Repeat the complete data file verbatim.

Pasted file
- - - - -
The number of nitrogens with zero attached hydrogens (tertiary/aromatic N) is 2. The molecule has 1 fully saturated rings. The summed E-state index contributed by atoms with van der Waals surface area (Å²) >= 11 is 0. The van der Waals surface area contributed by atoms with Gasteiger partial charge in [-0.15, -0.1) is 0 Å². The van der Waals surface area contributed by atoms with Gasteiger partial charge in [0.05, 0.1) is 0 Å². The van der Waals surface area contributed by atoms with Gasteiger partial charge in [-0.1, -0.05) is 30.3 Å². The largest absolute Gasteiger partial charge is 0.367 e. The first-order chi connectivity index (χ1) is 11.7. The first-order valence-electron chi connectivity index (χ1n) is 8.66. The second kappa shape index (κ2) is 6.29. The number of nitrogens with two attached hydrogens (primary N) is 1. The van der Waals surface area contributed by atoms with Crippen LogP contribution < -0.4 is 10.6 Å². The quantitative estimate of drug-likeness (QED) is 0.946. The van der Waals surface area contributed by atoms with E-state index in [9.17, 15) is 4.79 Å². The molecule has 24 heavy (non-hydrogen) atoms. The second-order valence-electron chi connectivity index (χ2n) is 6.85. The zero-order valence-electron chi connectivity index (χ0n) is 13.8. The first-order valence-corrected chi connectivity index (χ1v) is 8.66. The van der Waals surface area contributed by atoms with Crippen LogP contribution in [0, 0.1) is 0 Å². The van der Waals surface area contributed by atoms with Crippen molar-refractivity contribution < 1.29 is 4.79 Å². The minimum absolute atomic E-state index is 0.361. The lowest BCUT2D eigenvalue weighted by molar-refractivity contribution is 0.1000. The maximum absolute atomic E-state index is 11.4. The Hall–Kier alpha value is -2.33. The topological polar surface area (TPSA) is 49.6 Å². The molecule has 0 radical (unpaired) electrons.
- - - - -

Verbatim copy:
The number of nitrogens with zero attached hydrogens (tertiary/aromatic N) is 2. The molecule has 1 fully saturated rings. The summed E-state index contributed by atoms with van der Waals surface area (Å²) >= 11 is 0. The van der Waals surface area contributed by atoms with Gasteiger partial charge in [-0.15, -0.1) is 0 Å². The van der Waals surface area contributed by atoms with Gasteiger partial charge in [0.05, 0.1) is 0 Å². The van der Waals surface area contributed by atoms with Gasteiger partial charge in [-0.1, -0.05) is 30.3 Å². The largest absolute Gasteiger partial charge is 0.367 e. The first-order chi connectivity index (χ1) is 11.7. The first-order valence-electron chi connectivity index (χ1n) is 8.66. The second kappa shape index (κ2) is 6.29. The number of nitrogens with two attached hydrogens (primary N) is 1. The van der Waals surface area contributed by atoms with Crippen LogP contribution < -0.4 is 10.6 Å². The quantitative estimate of drug-likeness (QED) is 0.946. The van der Waals surface area contributed by atoms with E-state index in [9.17, 15) is 4.79 Å². The molecule has 24 heavy (non-hydrogen) atoms. The second-order valence-electron chi connectivity index (χ2n) is 6.85. The zero-order valence-electron chi connectivity index (χ0n) is 13.8. The first-order valence-corrected chi connectivity index (χ1v) is 8.66. The van der Waals surface area contributed by atoms with Crippen LogP contribution in [0, 0.1) is 0 Å². The van der Waals surface area contributed by atoms with Crippen molar-refractivity contribution < 1.29 is 4.79 Å². The minimum absolute atomic E-state index is 0.361. The lowest BCUT2D eigenvalue weighted by molar-refractivity contribution is 0.1000. The maximum absolute atomic E-state index is 11.4. The Hall–Kier alpha value is -2.33. The topological polar surface area (TPSA) is 49.6 Å². The molecule has 0 radical (unpaired) electrons.